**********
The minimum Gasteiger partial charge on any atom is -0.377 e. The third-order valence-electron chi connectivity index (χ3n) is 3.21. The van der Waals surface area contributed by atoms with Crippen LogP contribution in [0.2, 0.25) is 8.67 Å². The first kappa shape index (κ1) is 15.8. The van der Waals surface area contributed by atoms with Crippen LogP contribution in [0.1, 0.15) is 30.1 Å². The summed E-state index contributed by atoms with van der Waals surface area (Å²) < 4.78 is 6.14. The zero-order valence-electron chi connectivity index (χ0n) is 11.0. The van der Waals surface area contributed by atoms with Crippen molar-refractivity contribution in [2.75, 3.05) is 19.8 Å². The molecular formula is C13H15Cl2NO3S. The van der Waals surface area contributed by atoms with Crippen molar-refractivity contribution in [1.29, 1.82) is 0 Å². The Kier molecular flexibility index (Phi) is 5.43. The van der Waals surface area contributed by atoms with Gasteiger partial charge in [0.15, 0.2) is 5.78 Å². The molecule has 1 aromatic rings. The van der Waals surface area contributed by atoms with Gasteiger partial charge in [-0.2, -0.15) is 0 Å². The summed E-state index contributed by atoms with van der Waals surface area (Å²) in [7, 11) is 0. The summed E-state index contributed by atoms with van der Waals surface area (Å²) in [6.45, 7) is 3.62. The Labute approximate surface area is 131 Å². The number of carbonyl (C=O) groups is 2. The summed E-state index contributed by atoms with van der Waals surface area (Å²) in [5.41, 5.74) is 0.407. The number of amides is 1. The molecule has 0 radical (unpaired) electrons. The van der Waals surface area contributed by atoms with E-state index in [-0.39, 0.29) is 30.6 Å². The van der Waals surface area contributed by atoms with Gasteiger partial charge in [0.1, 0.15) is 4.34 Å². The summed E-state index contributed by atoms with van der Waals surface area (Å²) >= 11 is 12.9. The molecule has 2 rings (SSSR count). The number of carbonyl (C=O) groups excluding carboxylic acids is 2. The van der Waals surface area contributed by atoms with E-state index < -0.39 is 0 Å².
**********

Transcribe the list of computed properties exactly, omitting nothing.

The minimum Gasteiger partial charge on any atom is -0.377 e. The third-order valence-electron chi connectivity index (χ3n) is 3.21. The van der Waals surface area contributed by atoms with Crippen LogP contribution in [0.2, 0.25) is 8.67 Å². The first kappa shape index (κ1) is 15.8. The van der Waals surface area contributed by atoms with Crippen LogP contribution in [0.1, 0.15) is 30.1 Å². The summed E-state index contributed by atoms with van der Waals surface area (Å²) < 4.78 is 6.14. The zero-order valence-electron chi connectivity index (χ0n) is 11.0. The van der Waals surface area contributed by atoms with Crippen molar-refractivity contribution in [2.75, 3.05) is 19.8 Å². The molecular formula is C13H15Cl2NO3S. The van der Waals surface area contributed by atoms with Crippen molar-refractivity contribution in [1.29, 1.82) is 0 Å². The Kier molecular flexibility index (Phi) is 5.43. The van der Waals surface area contributed by atoms with Gasteiger partial charge in [0.15, 0.2) is 5.78 Å². The molecule has 1 aromatic rings. The van der Waals surface area contributed by atoms with Gasteiger partial charge in [-0.2, -0.15) is 0 Å². The summed E-state index contributed by atoms with van der Waals surface area (Å²) in [7, 11) is 0. The summed E-state index contributed by atoms with van der Waals surface area (Å²) in [6.45, 7) is 3.62. The Labute approximate surface area is 131 Å². The number of carbonyl (C=O) groups is 2. The summed E-state index contributed by atoms with van der Waals surface area (Å²) in [5.41, 5.74) is 0.407. The number of amides is 1. The molecule has 0 radical (unpaired) electrons. The van der Waals surface area contributed by atoms with E-state index in [-0.39, 0.29) is 30.6 Å². The van der Waals surface area contributed by atoms with Gasteiger partial charge in [0.1, 0.15) is 4.34 Å². The summed E-state index contributed by atoms with van der Waals surface area (Å²) >= 11 is 12.9. The molecule has 2 rings (SSSR count). The number of carbonyl (C=O) groups excluding carboxylic acids is 2. The van der Waals surface area contributed by atoms with E-state index < -0.39 is 0 Å².